Jayson Werth, Prince Fielder, Corey Hart, Adam Dunn: Who Excels At GTMI?

 

During a recent conversation with Jason Collette, he mentioned that Jayson Werth's slash line (AVG/OBP/SLG) with runners in scoring position has been well below average this year. It seems ironic the Rays would try to acquire a player to help "get the man in" when the perception is he struggles with doing so on his current team.

With that premise in mind, I decided to run a similar exercise on run production to the one I did earlier this week. This time looking at some of the reported Rays' targets as well as some DRB hopefuls.

*Please keep in mind these are simply this year's numbers and not an indicator of career performance

 

PA/RISP

AVG

OBP

SLG

Werth

116

0.159

0.336

0.305

Fielder

118

0.18

0.381

0.247

Hart

106

0.267

0.349

0.489

Dunn

108

0.211

0.324

0.389

Scott

72

0.143

0.208

0.222

Based on slash lines with runners in scoring position, Corey Hart would be the best candidate for a GTMI upgrade. Collette's observation about Werth's terrible slash line with RISP is correct, but Luke Scott has been worse. Of course, we just saw what Scott can do when no runners are on-base, and that's pretty nifty.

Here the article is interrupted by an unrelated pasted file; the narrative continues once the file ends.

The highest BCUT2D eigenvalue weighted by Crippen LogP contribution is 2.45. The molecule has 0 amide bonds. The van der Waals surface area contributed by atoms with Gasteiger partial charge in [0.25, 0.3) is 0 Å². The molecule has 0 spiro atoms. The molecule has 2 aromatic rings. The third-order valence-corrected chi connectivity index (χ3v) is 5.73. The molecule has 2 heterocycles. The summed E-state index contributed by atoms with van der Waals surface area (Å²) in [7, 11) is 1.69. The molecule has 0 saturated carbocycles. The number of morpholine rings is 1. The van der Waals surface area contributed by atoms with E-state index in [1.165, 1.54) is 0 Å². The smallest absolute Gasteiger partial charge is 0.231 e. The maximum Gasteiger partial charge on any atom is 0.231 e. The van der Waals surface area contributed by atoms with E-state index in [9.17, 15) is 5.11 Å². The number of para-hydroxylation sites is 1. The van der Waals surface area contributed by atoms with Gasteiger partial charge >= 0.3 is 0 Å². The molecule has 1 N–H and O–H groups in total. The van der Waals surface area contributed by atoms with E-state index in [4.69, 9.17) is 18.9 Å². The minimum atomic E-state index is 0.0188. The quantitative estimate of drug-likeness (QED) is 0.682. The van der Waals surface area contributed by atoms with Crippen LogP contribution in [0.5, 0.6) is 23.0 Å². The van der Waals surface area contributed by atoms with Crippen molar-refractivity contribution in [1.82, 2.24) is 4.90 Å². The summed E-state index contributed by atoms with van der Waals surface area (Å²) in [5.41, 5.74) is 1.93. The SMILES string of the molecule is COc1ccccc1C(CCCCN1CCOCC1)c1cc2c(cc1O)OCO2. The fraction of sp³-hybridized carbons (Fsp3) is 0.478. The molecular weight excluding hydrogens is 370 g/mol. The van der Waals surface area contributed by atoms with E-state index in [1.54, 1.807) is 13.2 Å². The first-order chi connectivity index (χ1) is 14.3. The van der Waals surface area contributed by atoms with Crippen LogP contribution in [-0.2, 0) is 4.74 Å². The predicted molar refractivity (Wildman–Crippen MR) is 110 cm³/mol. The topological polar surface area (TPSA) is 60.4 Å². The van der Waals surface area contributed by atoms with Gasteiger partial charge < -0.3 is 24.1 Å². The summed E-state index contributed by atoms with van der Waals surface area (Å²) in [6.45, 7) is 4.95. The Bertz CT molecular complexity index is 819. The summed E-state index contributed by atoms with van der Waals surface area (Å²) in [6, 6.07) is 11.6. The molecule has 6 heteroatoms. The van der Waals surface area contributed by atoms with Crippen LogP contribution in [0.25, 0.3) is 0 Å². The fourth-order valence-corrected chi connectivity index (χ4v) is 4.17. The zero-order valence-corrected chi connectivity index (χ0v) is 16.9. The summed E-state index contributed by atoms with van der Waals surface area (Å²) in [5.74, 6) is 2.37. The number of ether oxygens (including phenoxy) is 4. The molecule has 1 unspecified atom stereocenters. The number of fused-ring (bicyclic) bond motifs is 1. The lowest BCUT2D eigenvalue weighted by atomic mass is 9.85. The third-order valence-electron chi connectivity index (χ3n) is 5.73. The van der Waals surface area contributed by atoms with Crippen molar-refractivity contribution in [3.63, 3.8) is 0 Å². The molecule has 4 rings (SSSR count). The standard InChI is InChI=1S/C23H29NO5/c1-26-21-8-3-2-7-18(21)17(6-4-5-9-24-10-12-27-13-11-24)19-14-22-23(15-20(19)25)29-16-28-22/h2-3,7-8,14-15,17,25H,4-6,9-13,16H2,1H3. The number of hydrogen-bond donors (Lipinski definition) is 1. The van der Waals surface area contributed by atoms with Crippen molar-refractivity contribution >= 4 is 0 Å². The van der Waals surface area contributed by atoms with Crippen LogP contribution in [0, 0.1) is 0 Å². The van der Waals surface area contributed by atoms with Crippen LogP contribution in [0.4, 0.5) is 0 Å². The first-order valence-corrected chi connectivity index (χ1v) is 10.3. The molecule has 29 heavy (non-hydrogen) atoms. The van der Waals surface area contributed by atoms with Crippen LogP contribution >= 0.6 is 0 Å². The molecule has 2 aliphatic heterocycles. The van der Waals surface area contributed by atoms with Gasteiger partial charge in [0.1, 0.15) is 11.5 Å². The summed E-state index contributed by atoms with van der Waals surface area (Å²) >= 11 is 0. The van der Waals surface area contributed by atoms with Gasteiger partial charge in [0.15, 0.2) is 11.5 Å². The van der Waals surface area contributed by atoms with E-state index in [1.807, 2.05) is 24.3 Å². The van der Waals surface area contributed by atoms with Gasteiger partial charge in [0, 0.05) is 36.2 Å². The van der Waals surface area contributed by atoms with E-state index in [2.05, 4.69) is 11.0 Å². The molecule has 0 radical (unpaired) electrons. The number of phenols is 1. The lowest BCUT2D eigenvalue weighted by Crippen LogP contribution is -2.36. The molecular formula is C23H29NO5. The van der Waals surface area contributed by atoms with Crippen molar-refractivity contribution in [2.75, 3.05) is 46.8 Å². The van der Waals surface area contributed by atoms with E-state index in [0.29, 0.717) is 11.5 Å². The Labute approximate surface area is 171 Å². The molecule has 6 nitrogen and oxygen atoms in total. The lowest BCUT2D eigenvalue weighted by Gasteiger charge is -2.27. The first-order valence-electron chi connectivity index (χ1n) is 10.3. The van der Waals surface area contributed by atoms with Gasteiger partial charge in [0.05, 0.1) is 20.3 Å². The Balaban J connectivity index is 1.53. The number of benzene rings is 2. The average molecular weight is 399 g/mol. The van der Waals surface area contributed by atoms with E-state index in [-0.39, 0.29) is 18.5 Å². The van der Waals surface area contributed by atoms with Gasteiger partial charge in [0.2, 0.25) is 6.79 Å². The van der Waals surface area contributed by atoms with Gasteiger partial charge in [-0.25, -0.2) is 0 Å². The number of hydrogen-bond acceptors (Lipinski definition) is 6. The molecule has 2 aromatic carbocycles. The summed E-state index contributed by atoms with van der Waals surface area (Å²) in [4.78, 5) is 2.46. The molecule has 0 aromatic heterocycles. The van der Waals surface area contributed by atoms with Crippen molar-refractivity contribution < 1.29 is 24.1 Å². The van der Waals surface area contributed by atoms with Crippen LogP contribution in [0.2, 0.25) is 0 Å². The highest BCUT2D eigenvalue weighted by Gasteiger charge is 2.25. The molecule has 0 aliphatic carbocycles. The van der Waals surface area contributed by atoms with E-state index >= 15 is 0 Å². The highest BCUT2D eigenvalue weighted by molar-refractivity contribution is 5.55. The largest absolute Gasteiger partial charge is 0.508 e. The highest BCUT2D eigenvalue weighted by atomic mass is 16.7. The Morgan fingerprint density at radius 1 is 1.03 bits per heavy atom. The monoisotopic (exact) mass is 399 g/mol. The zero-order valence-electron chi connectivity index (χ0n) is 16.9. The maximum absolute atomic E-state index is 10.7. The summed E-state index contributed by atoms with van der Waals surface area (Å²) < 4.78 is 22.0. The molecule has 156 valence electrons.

That said, do these assumptions hold true when we look at situational data using base runners and base runners scored?

 

BR

BRs

%

Werth

262

38

15

Fielder

282

23

8

Hart

261

50

19

Dunn

255

39

15

Scott

176

21

12

Looking at this set of numbers, Werth is actually league average (15%) in terms of base runners scored. One possible reason is he excels at productive outs (advancing runners) with a 36% mark (league average is 26%). This includes eight sacrifice flies. Once again, Hart remains captain clutch while his teammate, Prince Fielder, comes in way below average. Scott remains near the bottom - although with a smaller sample size.

The final category is runners on third with less than two outs.

 

BR/3/2Out

Scored

%

Werth

25

12

48

Fielder

22

4

18

Hart

15

12

80

Dunn

27

15

59

Scott

17

9

53

Okay, now Hart is just showing off. His mark of 80% runners scored is well above the league average of 50%, and tied with Aaron Rowand for best in the big leagues (min. 15 runners). Conversely, Fielder's run production continues to be underwhelming. For comparisons sake, Fielder's 18% score rate with runners on third and less than two outs is six percent below B.J. Upton's 24% - a number that was by far the worst on the Rays.

Again, there are a lot of things in play here. I could list many factors in addition to the league adjustments, and the cost of players given up in an actual trade. Meanwhile, based on this set of data, Corey Hart would be quite the upgrade in the GTMI category.

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